I planted a 14 foot row of chili pepper plants in a repeating sequence of jalapeno, banana, and poblano. Apparently, that row ran above an underground lake and the plants’ roots were waterlogged most of the season; I harvested about a pint of tiny, shriveled peppers. Happily, I also set some bell pepper plants in containers on my deck. In a few more weeks, I expect nearly a dozen large fruits to be red or orange and ready to harvest. They all will end up in a pot of red pepper relish.
While my main garden bed spent two-thirds of the season as a swamp, my garden annex drained quite well (it used to be a sandbox), and bell peppers and poblanos I set there produced a modest number of fruits. It’s not a typical abundant haul, but we’ll enjoy a few meals that feature these smoky delights.
Cucumbers disappointed me this year. They grew vigorously in containers on my deck, but none of the fruits they produced were quite appealing enough to pickle whole. Still, I have used these little morsels in salad, and I’ll probably mix up some pickle relish with the dozen or so that are ready to harvest.
Yippee: green beans! This is my first significant harvest and I collected them today. I planted Kentucky Wonders to climb on my tomato trellises and all the plants died as a result of heavy rains in August. But I’d planted a short row in one of our ornamental beds, and they have grown into a nearly impenetrable clump of intertwined vines. This first picking could serve a family of four if three family members despised green beans. There are green bean babies on the vines, so I’m hoping our first frost is still a month away (though, given the way the season has gone, it wouldn’t surprise me if we got frost at noon today).
This year’s big winner is winter squash. Sure, there are water stains on some of them, but these neck pumpkins and butternut squashes look spectacular considering the season. The biggest neck pumpkin weighs about 12 pounds, and the heap weighs more than 50 pounds. There are several more fruits ripening on the vines (even as the vines drown from recent storms), and there are even a few Blue Hubbards in the garden showing some promise.
Join in and Post Produce!
Join the celebration and show the world what you’re eating from your garden. To participate, Post Produce on your own blog. You don’t have to post photos. List what you’re harvesting, write a poem about it, record a song… create whatever post celebrates your food-growing successes.
Then, return here and create a link to your Post Produce post. Also, leave a comment to entice other participants to visit your blog. That’s all there is to it!
For a few more details about Post Produce, follow this link. There you’ll find a bit about why I started Post Produce along with further suggestions for types of things you might post. I’ll watch for your Post Produce posts and visit every one.
My artichoke plants are a semi-satisfying success in my small kitchen garden this year. I started several plants from seed indoors in February, and transplanted four into my garden in June. These plants clearly have no intention of making chokes this year, so I’ll devise cold frames or other cover to protect them from deep-freezing during the winter. Perhaps next year I’ll harvest some artichokes.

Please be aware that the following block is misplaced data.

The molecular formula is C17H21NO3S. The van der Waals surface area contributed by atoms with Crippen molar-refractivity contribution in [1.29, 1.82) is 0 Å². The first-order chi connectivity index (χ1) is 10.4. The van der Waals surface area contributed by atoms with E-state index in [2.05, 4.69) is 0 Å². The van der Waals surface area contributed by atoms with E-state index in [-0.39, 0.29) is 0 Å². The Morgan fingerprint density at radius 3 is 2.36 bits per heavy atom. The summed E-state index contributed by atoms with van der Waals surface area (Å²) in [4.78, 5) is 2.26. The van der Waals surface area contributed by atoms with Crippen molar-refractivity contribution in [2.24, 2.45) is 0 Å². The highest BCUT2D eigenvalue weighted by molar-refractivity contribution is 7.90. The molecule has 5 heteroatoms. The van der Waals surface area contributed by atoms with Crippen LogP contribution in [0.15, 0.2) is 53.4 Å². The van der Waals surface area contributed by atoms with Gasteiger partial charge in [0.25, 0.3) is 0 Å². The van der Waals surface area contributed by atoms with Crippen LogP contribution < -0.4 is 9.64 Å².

The growing season had already been tough on my small kitchen garden, and then I really let it go. I spent a week at the annual symposium of the Garden Writers Association, and left my garden to fend for itself. Things were pretty sketchy when I left, but they were downright distressing when I returned.
When I left, I had been collecting tomatoes but things had just gotten started. Plants were topping out at seven feet, and I’d harvested about three gallons of fruit. While there appeared to be many more fruits setting, some type of infection was spreading among the plants. Lesions that looked like late blight had started low on stems and leaves and they were working their way up the plants.
Small Kitchen Garden on the Brink
When I left, climbing beans were just starting to put out flowers. There were three distinct clusters of bean vines growing among the tomatoes. A too-small trellis in an ornamental bed supported too many healthy-looking, crowded bean plants,
Finding a fence panel out of position makes me a little uneasy: how long has it been this way? What classes of rodents have noticed? Is anyone now inside my kitchen garden? What might already be dying because critters have come-and-gone through this huge opening in the garden’s defenses?
When I left, a stand of sweet corn held the promise of, perhaps, two dozen ears for meals—assuming anyone harvested them as they became ripe.
When I left, my cucumber plants formed a bush of healthy green on my deck and they were flowering like nobody’s business.
When I left, my bush wax bean plants were bereft of mature beans, but there were many young beans starting, and plenty of bean flowers were open.
When I left, my winter squashes were putting out blossoms every morning. I hand pollinate my winter squash, so I dreaded missing so many days; no one in my family would be willing to pollinate the squash flowers.
The Sad State of My Small Kitchen Garden